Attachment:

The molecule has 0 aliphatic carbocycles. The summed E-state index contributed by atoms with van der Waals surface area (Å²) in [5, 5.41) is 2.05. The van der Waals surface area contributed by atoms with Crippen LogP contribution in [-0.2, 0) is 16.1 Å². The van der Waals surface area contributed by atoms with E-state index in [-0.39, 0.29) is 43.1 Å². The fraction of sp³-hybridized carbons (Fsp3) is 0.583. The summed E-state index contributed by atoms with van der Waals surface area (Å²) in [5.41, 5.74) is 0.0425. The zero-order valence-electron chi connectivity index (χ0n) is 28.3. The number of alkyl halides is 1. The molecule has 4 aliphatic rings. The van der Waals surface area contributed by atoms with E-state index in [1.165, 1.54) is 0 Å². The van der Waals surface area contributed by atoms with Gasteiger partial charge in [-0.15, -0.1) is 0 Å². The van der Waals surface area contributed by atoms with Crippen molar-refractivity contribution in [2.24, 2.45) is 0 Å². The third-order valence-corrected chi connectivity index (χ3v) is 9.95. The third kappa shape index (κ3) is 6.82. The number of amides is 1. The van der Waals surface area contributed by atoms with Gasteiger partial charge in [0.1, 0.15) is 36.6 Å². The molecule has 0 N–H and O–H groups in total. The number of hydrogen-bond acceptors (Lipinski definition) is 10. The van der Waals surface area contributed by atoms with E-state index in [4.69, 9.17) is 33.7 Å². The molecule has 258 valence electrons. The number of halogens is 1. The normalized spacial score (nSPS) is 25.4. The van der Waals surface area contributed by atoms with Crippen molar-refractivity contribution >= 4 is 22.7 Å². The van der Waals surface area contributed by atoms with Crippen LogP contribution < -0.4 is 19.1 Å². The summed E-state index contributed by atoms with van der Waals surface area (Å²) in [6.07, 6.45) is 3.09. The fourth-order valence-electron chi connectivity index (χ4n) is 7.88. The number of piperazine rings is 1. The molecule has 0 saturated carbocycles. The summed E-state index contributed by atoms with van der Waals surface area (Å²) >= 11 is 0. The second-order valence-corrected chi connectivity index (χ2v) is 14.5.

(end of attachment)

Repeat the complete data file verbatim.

The molecule has 0 aliphatic carbocycles. The summed E-state index contributed by atoms with van der Waals surface area (Å²) in [5, 5.41) is 2.05. The van der Waals surface area contributed by atoms with Crippen LogP contribution in [-0.2, 0) is 16.1 Å². The van der Waals surface area contributed by atoms with E-state index in [-0.39, 0.29) is 43.1 Å². The fraction of sp³-hybridized carbons (Fsp3) is 0.583. The summed E-state index contributed by atoms with van der Waals surface area (Å²) in [5.41, 5.74) is 0.0425. The zero-order valence-electron chi connectivity index (χ0n) is 28.3. The number of alkyl halides is 1. The molecule has 4 aliphatic rings. The van der Waals surface area contributed by atoms with E-state index in [1.165, 1.54) is 0 Å². The van der Waals surface area contributed by atoms with Gasteiger partial charge in [-0.15, -0.1) is 0 Å². The van der Waals surface area contributed by atoms with Crippen molar-refractivity contribution in [2.24, 2.45) is 0 Å². The third-order valence-corrected chi connectivity index (χ3v) is 9.95. The third kappa shape index (κ3) is 6.82. The number of amides is 1. The van der Waals surface area contributed by atoms with Gasteiger partial charge in [0.1, 0.15) is 36.6 Å². The molecule has 0 N–H and O–H groups in total. The number of hydrogen-bond acceptors (Lipinski definition) is 10. The van der Waals surface area contributed by atoms with E-state index in [4.69, 9.17) is 33.7 Å². The molecule has 258 valence electrons. The number of halogens is 1. The normalized spacial score (nSPS) is 25.4. The van der Waals surface area contributed by atoms with Crippen molar-refractivity contribution >= 4 is 22.7 Å². The van der Waals surface area contributed by atoms with Crippen LogP contribution < -0.4 is 19.1 Å². The summed E-state index contributed by atoms with van der Waals surface area (Å²) in [6.07, 6.45) is 3.09. The fourth-order valence-electron chi connectivity index (χ4n) is 7.88. The number of piperazine rings is 1. The molecule has 0 saturated carbocycles. The summed E-state index contributed by atoms with van der Waals surface area (Å²) >= 11 is 0. The second-order valence-corrected chi connectivity index (χ2v) is 14.5.